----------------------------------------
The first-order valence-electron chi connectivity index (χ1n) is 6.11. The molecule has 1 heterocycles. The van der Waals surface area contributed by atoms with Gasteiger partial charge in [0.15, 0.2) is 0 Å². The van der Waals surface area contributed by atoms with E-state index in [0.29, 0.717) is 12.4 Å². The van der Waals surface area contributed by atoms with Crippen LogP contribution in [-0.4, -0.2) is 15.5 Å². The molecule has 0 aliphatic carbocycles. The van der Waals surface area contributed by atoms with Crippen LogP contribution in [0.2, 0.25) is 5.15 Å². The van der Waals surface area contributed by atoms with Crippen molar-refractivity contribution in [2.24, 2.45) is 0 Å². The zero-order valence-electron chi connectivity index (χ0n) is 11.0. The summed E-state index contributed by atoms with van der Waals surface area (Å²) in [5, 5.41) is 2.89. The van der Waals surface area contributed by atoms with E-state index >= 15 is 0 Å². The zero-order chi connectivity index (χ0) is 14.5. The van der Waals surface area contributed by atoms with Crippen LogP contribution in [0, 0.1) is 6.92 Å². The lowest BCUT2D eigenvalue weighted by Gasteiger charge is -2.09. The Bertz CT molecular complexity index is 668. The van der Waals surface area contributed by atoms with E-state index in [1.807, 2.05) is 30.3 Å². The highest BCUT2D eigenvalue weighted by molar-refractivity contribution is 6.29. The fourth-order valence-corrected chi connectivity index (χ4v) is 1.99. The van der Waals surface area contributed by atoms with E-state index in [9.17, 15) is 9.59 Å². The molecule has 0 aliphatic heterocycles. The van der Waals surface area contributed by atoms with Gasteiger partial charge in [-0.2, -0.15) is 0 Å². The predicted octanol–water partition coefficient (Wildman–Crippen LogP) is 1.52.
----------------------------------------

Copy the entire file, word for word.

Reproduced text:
The first-order valence-electron chi connectivity index (χ1n) is 6.11. The molecule has 1 heterocycles. The van der Waals surface area contributed by atoms with Gasteiger partial charge in [0.15, 0.2) is 0 Å². The van der Waals surface area contributed by atoms with E-state index in [0.29, 0.717) is 12.4 Å². The van der Waals surface area contributed by atoms with Crippen LogP contribution in [-0.4, -0.2) is 15.5 Å². The molecule has 0 aliphatic carbocycles. The van der Waals surface area contributed by atoms with Crippen LogP contribution in [0.2, 0.25) is 5.15 Å². The van der Waals surface area contributed by atoms with Crippen molar-refractivity contribution in [2.24, 2.45) is 0 Å². The zero-order valence-electron chi connectivity index (χ0n) is 11.0. The summed E-state index contributed by atoms with van der Waals surface area (Å²) in [5, 5.41) is 2.89. The van der Waals surface area contributed by atoms with E-state index >= 15 is 0 Å². The zero-order chi connectivity index (χ0) is 14.5. The van der Waals surface area contributed by atoms with Crippen LogP contribution in [0, 0.1) is 6.92 Å². The lowest BCUT2D eigenvalue weighted by Gasteiger charge is -2.09. The Bertz CT molecular complexity index is 668. The van der Waals surface area contributed by atoms with E-state index in [1.807, 2.05) is 30.3 Å². The highest BCUT2D eigenvalue weighted by molar-refractivity contribution is 6.29. The fourth-order valence-corrected chi connectivity index (χ4v) is 1.99. The van der Waals surface area contributed by atoms with E-state index in [9.17, 15) is 9.59 Å². The molecule has 0 aliphatic heterocycles. The van der Waals surface area contributed by atoms with Gasteiger partial charge in [-0.2, -0.15) is 0 Å². The predicted octanol–water partition coefficient (Wildman–Crippen LogP) is 1.52.